Endurolytes: 40 mg Na, 25 mg K, 50 mg Ca, 25 mg Mg, Vit B6, Manganese. Cost 15.8 cents/cap, recommended dose = 1-6 caps/hour. Six caps = 240 mg Na (less sodium than 1 S cap) and cost 94.8 cents/hour. And I was still cramping and having hand swelling.

S Caps: 341 mg Na, 21 mg K. Cost 17.5 cents/cap (when shipping is included for just 1 bottle - they can't be bought locally in the Twin Cities), recommended dose = 1-2 caps/hour. So far, 1 cap/hour has worked just fine, but even 2 caps/hour would cost only 35 cents. If you buy more bottles at a time, it's even cheaper.

Nuun: 360 mg Na, 100 mg K, 125 mg Ca, 25 mg Mg, Vit C, Vit B2 in 16 oz drink. Cost 54 cents/16 oz drink. It worked in the sense that I didn't experience cramps, but I did get a queasy stomach after 12 miles. Still plan to experiment with Nuun a little bit more before giving up on it.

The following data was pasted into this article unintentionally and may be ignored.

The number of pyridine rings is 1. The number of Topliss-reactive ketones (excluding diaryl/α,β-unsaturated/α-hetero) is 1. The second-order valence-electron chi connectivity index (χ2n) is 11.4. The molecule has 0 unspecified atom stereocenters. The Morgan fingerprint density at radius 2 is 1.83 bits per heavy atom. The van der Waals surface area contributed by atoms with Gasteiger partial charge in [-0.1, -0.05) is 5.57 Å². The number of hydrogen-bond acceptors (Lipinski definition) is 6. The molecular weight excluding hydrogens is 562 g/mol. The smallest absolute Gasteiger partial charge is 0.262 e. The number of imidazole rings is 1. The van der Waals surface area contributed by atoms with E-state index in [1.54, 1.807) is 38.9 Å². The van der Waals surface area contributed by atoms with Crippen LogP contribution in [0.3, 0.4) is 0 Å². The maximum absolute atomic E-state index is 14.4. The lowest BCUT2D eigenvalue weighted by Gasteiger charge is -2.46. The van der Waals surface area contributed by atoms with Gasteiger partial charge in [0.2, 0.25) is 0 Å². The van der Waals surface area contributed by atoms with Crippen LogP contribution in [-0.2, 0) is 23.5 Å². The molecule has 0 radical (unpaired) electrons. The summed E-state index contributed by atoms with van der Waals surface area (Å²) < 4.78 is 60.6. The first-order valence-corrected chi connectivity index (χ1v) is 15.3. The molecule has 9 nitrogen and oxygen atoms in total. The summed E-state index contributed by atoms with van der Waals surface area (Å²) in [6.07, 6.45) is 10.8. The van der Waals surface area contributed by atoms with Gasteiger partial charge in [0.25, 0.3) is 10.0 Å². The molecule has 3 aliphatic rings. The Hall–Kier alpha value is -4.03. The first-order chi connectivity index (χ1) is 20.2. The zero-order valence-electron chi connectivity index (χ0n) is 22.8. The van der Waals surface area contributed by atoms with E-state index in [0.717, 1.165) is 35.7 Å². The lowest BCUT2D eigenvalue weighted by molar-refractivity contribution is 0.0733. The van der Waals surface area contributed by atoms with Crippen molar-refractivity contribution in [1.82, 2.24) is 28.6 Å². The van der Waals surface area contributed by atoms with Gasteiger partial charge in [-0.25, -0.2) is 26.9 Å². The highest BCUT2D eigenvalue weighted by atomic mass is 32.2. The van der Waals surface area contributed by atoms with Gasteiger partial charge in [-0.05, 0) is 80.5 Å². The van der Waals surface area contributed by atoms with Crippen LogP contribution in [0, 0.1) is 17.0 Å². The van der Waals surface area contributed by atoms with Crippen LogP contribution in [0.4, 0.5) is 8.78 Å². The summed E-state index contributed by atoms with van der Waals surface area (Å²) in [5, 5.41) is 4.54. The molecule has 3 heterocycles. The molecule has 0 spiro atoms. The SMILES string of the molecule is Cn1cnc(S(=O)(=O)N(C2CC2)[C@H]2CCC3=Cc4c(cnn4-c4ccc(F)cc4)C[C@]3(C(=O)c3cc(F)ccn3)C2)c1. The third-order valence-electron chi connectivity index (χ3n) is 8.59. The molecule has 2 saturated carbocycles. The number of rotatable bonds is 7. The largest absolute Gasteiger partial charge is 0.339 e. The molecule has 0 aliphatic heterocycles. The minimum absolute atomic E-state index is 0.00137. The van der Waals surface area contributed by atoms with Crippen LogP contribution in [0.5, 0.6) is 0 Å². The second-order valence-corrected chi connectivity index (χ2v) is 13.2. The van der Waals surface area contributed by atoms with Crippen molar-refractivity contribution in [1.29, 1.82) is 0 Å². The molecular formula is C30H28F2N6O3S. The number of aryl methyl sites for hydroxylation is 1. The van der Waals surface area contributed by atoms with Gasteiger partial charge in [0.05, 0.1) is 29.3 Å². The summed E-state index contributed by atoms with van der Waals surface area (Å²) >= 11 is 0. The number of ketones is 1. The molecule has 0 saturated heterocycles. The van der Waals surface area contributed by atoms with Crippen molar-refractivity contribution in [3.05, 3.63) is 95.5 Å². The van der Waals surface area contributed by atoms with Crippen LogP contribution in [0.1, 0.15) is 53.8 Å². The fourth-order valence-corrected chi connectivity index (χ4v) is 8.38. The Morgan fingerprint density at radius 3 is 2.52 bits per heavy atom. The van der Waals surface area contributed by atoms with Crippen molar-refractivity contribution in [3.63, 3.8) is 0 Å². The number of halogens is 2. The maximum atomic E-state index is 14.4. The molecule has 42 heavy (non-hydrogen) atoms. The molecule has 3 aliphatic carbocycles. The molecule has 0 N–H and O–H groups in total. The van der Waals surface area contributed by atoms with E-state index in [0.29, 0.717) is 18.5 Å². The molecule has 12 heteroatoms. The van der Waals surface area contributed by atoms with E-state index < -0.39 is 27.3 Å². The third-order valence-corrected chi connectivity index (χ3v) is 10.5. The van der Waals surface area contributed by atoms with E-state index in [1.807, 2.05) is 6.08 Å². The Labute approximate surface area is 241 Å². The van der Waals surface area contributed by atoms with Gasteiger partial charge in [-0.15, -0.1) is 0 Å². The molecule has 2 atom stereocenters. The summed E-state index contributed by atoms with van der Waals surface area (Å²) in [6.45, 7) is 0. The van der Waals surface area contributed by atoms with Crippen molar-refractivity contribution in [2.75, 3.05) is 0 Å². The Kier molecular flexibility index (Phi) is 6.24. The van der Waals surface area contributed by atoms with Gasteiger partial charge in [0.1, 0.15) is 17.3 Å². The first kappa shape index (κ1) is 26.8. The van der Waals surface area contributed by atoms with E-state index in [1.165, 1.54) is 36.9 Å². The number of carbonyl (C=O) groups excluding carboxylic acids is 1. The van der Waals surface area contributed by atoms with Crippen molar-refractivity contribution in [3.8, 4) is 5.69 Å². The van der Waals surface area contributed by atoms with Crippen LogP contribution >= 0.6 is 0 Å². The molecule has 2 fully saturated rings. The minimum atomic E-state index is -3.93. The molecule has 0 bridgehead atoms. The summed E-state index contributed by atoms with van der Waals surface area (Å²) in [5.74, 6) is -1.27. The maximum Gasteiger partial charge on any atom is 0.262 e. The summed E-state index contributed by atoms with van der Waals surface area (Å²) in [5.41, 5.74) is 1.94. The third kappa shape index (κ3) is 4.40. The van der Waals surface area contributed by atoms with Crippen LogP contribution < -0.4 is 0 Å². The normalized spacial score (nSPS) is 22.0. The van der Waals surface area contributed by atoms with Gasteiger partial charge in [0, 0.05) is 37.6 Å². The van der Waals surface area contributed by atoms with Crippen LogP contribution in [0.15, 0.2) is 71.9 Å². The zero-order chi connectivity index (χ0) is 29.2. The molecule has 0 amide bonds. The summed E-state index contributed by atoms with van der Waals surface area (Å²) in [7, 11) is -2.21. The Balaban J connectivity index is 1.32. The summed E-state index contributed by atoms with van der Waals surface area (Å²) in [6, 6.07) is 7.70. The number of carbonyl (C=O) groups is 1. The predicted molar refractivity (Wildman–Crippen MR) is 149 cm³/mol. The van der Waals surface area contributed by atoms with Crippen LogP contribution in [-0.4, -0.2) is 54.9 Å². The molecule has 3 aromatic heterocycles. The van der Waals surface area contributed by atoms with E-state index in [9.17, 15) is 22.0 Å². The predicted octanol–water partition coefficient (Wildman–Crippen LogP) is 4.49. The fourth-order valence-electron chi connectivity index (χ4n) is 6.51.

Thoughts: I'm a salty sweater, and the Na content in Endurolytes doesn't seem to keep up with what I lose, even when I max out their recommended dose. It's also almost 3 times more costly than S caps. Nuun seems to work, but doesn't agree with my stomach after 1 major and another minor test. Tastes kinda fizzy, even though it's done fizzing when I drink it.

Bottom line: looks like S caps are the current leader in this battle so far.

Sunday, June 15, 2008

NUUN Product Review

In my continuing quest to figure out hydration and electrolyte replacement strategies for trail running, I decided to try NUUN at the Sour Grapes Half Marathon. I've been having problems with muscle cramping and mild hand swelling at just about every trail race I've run where the mileage has been in the double digits. Never had a problem with road running, but trails have proven to be an entirely different endeavor!

So, what is NUUN? It is an electrolyte replacement drink - just electrolytes - no carbs. It comes as large tablets in a tube (very convenient for traveling), and you simply add 1 tablet to 16 oz of water. It's kinda fizzy and dissolves very quickly, leaving no residue in your water bottle. It does have a mild taste and comes in a few different flavors (I tried lemon lime).